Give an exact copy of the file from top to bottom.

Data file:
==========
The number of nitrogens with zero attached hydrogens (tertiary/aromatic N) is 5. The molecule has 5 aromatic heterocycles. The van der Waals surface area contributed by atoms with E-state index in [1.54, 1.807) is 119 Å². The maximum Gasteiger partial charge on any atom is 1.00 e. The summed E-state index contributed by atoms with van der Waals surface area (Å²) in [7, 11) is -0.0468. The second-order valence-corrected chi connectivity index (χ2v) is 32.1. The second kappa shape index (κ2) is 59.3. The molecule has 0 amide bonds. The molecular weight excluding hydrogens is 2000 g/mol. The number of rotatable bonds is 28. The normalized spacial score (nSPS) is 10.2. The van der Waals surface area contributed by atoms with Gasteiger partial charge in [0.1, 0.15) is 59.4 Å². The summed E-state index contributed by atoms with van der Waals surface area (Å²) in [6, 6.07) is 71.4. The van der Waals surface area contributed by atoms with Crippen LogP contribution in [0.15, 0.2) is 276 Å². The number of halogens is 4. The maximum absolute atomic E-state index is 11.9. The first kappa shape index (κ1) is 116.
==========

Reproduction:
The number of nitrogens with zero attached hydrogens (tertiary/aromatic N) is 5. The molecule has 5 aromatic heterocycles. The van der Waals surface area contributed by atoms with E-state index in [1.54, 1.807) is 119 Å². The maximum Gasteiger partial charge on any atom is 1.00 e. The summed E-state index contributed by atoms with van der Waals surface area (Å²) in [7, 11) is -0.0468. The second-order valence-corrected chi connectivity index (χ2v) is 32.1. The second kappa shape index (κ2) is 59.3. The molecule has 0 amide bonds. The molecular weight excluding hydrogens is 2000 g/mol. The number of rotatable bonds is 28. The normalized spacial score (nSPS) is 10.2. The van der Waals surface area contributed by atoms with Gasteiger partial charge in [0.1, 0.15) is 59.4 Å². The summed E-state index contributed by atoms with van der Waals surface area (Å²) in [6, 6.07) is 71.4. The van der Waals surface area contributed by atoms with Crippen LogP contribution in [0.15, 0.2) is 276 Å². The number of halogens is 4. The maximum absolute atomic E-state index is 11.9. The first kappa shape index (κ1) is 116.